Earlier today I spent a few hours reading this and that portion of Quentin Tarantino‘s “Once Upon A Time in Hollywood” paperback. I have to say that I relished almost all of it.

QT’s prose isn’t quite on the level of the great Elmore Leonard, but it reads straight and clean and without a hint of hesitance or snazziness for its own sake. Page by page it doesn’t fuck around, and delivers all kinds of ripe flavor and embroidery in terms of the various characters and their backstories, and overall you just fly through the chapters.

The book, which I bought last night at the New Beverly for $11 and change, is somewhat “better” than the film, to be honest, and the more I read the more I wished that OUATIH had become a ten-part Netflix series, using each and every line in this 400-page novel. Just go for it…just sprawl it all the fuck out.

I was especially taken with a two-page scene between a red-kimono-wearing, half-bombed Rick Dalton and the real Steve McQueen, the latter sitting behind the wheel of his car outside the gate to the Polanski-Tate home and kind of half-dismissing Dalton but at the same time half-listening to him. Then they reminisce how they once played three pool games (okay, two and a half) at Barney’s Beanery back in ’62.

Not in the movie, of course…

I also love a chapter called “The Twinkie Truck” (pgs. 156 to 175). It’s mostly about the adventures, ambitions and psychology of one Charles Manson, who really wanted to be a rich and famous rock star and knew deep down that all of his spiritual guru sermons and posturings were more or less a bullshit side activity.

This is real-deal history according to QT and common knowledge, and it’s fascinating to consider some of the particulars about Manson’s interactions with Dennis Wilson, Terry Melcher, Candice Bergen and Mark Lindsay, and how one night Manson even jammed with Neil Young.

There’s another chapter called “Misadventure”, and it basically focuses on Cliff Booth‘s half-accidental murder of his needling, boozy wife, Billie, with a “shark” gun (whatever the hell that is) and the ins and outs of that episode. Again, you’re asking yourself “why wasn’t some of this material used in the film, and if it couldn’t fit why didn’t Tarantino shoot it anyway and create a 10-hour version down the road?”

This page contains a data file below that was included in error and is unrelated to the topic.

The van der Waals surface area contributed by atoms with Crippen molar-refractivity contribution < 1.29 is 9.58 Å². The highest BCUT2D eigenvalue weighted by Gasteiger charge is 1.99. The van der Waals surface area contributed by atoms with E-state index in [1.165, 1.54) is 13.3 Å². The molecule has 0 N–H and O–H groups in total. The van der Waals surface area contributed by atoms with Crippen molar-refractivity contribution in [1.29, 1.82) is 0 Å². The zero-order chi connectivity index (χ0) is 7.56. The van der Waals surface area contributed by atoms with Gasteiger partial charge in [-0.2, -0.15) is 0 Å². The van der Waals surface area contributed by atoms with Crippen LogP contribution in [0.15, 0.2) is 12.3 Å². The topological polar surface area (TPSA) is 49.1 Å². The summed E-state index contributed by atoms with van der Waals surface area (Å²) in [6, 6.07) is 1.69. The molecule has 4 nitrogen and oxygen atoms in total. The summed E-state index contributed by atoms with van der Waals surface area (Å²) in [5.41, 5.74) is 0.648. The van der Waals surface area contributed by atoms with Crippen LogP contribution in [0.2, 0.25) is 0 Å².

Excerpt: “No one really knew for sure if Cliff shot her on purpose. It could have been just a tragic mishandling of diving equipment, which is what Cliff always claimed. But anyone who had ever seen a drunken Billie Booth berate Cliff in public in front of his colleagues didn’t buy that.

“How did Cliff get away with it? Easy — his story was plausible and it couldn’t be disproven. Cliff felt real bad about what he did to Billie. But it never occured to him not to try and get away with murder.”

Excerpt #2, pg. 167, focusing on Sharon Tate: “She liked the bubble-gum hits she heard on KHJ. She liked that song ‘Yummy Yummy Yummy’ and the follow-up song by the same group, ‘Chewy Chewy.’ She liked Bobby Sherman and that ‘Julie’ song. She loved that ‘Snoopy vs. The Red Baron’ song.

“She wouldn’t tell this to Roman [Polanski], who once made a face and said ‘I hate that bubble-gum garbage.’ But to be completely honest, she liked The Monkees more than The Beatles.

“She knew they weren’t a real group — they were just a TV show made to capitalize on the popularity of the Beatles. Nevertheless, in her heart of hearts, she preferred them. She thought Davy Jones was cuter than Paul McCartney (as evidenced by her attraction to Roman and Jay…she had thing for short guys who looked like twelve-year-old boys). She thought Mickey Dolenz was funnier than Ringo Starr. She was more attracted to Michael Nesmith‘s ‘quiet one’ than to George Harrison. And Peter Tork seemed just as much of a hippie as John Lennon, but less pretentious and probably a nicer fellow.

“Yeah, sure, the Beatles wrote all their own music, but what the fuck did Sharon care about that? If she likes ‘Last Train to Clarksville’ better than ‘A Day in the Life”, she likes it better — she doesn’t care who wrote it.”